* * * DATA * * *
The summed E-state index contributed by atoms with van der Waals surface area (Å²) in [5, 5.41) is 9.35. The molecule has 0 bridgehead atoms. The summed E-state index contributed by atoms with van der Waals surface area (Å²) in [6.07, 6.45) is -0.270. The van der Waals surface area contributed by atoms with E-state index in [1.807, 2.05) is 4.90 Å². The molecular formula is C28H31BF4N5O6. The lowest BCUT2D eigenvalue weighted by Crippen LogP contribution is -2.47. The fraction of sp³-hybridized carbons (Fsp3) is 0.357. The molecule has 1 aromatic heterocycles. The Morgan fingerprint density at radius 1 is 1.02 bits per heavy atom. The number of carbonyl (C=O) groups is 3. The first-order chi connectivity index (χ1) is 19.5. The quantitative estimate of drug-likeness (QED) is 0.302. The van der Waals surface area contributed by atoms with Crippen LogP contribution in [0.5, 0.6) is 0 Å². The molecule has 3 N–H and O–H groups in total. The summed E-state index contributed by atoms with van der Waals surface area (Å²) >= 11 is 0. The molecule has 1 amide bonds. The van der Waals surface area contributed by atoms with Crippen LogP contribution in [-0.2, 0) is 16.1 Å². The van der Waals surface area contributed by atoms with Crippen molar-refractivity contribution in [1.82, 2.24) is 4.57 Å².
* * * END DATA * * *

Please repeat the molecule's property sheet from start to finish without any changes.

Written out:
The summed E-state index contributed by atoms with van der Waals surface area (Å²) in [5, 5.41) is 9.35. The molecule has 0 bridgehead atoms. The summed E-state index contributed by atoms with van der Waals surface area (Å²) in [6.07, 6.45) is -0.270. The van der Waals surface area contributed by atoms with E-state index in [1.807, 2.05) is 4.90 Å². The molecular formula is C28H31BF4N5O6. The lowest BCUT2D eigenvalue weighted by Crippen LogP contribution is -2.47. The fraction of sp³-hybridized carbons (Fsp3) is 0.357. The molecule has 1 aromatic heterocycles. The Morgan fingerprint density at radius 1 is 1.02 bits per heavy atom. The number of carbonyl (C=O) groups is 3. The first-order chi connectivity index (χ1) is 19.5. The quantitative estimate of drug-likeness (QED) is 0.302. The van der Waals surface area contributed by atoms with Crippen LogP contribution in [0.5, 0.6) is 0 Å². The molecule has 3 N–H and O–H groups in total. The summed E-state index contributed by atoms with van der Waals surface area (Å²) >= 11 is 0. The molecule has 1 amide bonds. The van der Waals surface area contributed by atoms with Crippen LogP contribution in [-0.2, 0) is 16.1 Å². The van der Waals surface area contributed by atoms with Crippen molar-refractivity contribution in [1.82, 2.24) is 4.57 Å².